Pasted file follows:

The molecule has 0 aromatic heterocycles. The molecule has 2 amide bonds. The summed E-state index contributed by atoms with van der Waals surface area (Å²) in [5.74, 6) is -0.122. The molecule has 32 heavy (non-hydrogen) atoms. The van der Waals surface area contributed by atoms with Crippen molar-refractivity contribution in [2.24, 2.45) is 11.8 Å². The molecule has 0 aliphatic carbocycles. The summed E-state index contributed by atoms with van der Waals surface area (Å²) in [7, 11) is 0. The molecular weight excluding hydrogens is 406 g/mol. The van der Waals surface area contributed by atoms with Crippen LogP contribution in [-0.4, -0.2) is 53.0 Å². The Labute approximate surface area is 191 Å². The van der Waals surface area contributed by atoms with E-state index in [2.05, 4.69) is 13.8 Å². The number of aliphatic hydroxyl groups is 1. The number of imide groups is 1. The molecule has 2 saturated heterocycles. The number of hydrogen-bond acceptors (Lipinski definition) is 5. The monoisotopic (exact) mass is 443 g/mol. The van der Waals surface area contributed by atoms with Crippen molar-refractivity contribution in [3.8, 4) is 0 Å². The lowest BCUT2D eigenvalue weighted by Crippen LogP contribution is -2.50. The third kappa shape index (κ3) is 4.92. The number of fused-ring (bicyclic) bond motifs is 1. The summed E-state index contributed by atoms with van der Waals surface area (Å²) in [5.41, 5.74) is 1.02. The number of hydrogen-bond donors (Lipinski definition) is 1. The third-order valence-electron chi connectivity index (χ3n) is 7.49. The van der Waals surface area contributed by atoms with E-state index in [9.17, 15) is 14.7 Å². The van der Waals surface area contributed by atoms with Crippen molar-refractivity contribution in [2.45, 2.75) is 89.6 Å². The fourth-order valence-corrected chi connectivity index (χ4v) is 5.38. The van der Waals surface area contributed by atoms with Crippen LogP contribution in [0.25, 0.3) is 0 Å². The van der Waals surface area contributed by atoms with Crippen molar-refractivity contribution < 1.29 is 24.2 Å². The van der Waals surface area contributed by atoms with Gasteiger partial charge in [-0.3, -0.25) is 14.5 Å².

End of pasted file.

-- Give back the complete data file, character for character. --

The molecule has 0 aromatic heterocycles. The molecule has 2 amide bonds. The summed E-state index contributed by atoms with van der Waals surface area (Å²) in [5.74, 6) is -0.122. The molecule has 32 heavy (non-hydrogen) atoms. The van der Waals surface area contributed by atoms with Crippen molar-refractivity contribution in [2.24, 2.45) is 11.8 Å². The molecule has 0 aliphatic carbocycles. The summed E-state index contributed by atoms with van der Waals surface area (Å²) in [7, 11) is 0. The molecular weight excluding hydrogens is 406 g/mol. The van der Waals surface area contributed by atoms with Crippen LogP contribution in [-0.4, -0.2) is 53.0 Å². The Labute approximate surface area is 191 Å². The van der Waals surface area contributed by atoms with E-state index in [2.05, 4.69) is 13.8 Å². The number of aliphatic hydroxyl groups is 1. The number of imide groups is 1. The molecule has 2 saturated heterocycles. The number of hydrogen-bond acceptors (Lipinski definition) is 5. The monoisotopic (exact) mass is 443 g/mol. The van der Waals surface area contributed by atoms with Crippen molar-refractivity contribution in [3.8, 4) is 0 Å². The lowest BCUT2D eigenvalue weighted by Crippen LogP contribution is -2.50. The third kappa shape index (κ3) is 4.92. The number of fused-ring (bicyclic) bond motifs is 1. The summed E-state index contributed by atoms with van der Waals surface area (Å²) in [5.41, 5.74) is 1.02. The number of hydrogen-bond donors (Lipinski definition) is 1. The third-order valence-electron chi connectivity index (χ3n) is 7.49. The van der Waals surface area contributed by atoms with E-state index in [9.17, 15) is 14.7 Å². The van der Waals surface area contributed by atoms with Crippen molar-refractivity contribution in [2.45, 2.75) is 89.6 Å². The fourth-order valence-corrected chi connectivity index (χ4v) is 5.38. The van der Waals surface area contributed by atoms with Crippen LogP contribution in [0.25, 0.3) is 0 Å². The van der Waals surface area contributed by atoms with Crippen molar-refractivity contribution < 1.29 is 24.2 Å². The van der Waals surface area contributed by atoms with Gasteiger partial charge in [-0.3, -0.25) is 14.5 Å².